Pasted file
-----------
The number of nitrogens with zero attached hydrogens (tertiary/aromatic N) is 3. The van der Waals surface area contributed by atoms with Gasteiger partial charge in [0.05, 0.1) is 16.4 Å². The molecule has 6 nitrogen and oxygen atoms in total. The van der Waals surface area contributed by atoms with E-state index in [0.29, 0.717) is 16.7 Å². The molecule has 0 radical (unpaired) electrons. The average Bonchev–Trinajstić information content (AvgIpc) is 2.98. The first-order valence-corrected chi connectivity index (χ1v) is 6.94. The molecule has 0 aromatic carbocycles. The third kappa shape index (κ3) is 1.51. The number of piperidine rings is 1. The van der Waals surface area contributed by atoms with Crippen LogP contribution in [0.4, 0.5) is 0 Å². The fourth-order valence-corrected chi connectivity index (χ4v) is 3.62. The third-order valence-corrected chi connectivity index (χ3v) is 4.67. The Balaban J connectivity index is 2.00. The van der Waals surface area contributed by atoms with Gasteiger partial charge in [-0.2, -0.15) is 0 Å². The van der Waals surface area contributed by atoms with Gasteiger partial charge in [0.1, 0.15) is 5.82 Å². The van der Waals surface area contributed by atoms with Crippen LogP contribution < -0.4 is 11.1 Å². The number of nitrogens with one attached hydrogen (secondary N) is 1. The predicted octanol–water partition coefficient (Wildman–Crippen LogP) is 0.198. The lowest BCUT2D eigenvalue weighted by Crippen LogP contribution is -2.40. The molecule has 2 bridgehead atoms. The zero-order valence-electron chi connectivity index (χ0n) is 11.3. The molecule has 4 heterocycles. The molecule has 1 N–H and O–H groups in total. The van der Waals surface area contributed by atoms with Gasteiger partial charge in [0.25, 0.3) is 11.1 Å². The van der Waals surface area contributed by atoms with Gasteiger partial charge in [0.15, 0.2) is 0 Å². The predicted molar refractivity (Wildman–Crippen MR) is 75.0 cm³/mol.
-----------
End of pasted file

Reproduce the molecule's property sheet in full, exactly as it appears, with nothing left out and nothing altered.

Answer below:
The number of nitrogens with zero attached hydrogens (tertiary/aromatic N) is 3. The van der Waals surface area contributed by atoms with Gasteiger partial charge in [0.05, 0.1) is 16.4 Å². The molecule has 6 nitrogen and oxygen atoms in total. The van der Waals surface area contributed by atoms with E-state index in [0.29, 0.717) is 16.7 Å². The molecule has 0 radical (unpaired) electrons. The average Bonchev–Trinajstić information content (AvgIpc) is 2.98. The first-order valence-corrected chi connectivity index (χ1v) is 6.94. The molecule has 0 aromatic carbocycles. The third kappa shape index (κ3) is 1.51. The number of piperidine rings is 1. The van der Waals surface area contributed by atoms with Crippen LogP contribution in [0.4, 0.5) is 0 Å². The fourth-order valence-corrected chi connectivity index (χ4v) is 3.62. The third-order valence-corrected chi connectivity index (χ3v) is 4.67. The Balaban J connectivity index is 2.00. The van der Waals surface area contributed by atoms with Gasteiger partial charge in [-0.2, -0.15) is 0 Å². The van der Waals surface area contributed by atoms with Gasteiger partial charge in [0.1, 0.15) is 5.82 Å². The van der Waals surface area contributed by atoms with Crippen LogP contribution < -0.4 is 11.1 Å². The number of nitrogens with one attached hydrogen (secondary N) is 1. The predicted octanol–water partition coefficient (Wildman–Crippen LogP) is 0.198. The lowest BCUT2D eigenvalue weighted by Crippen LogP contribution is -2.40. The molecule has 2 bridgehead atoms. The zero-order valence-electron chi connectivity index (χ0n) is 11.3. The molecule has 4 heterocycles. The molecule has 1 N–H and O–H groups in total. The van der Waals surface area contributed by atoms with Gasteiger partial charge in [0.25, 0.3) is 11.1 Å². The van der Waals surface area contributed by atoms with Gasteiger partial charge in [0.15, 0.2) is 0 Å². The predicted molar refractivity (Wildman–Crippen MR) is 75.0 cm³/mol.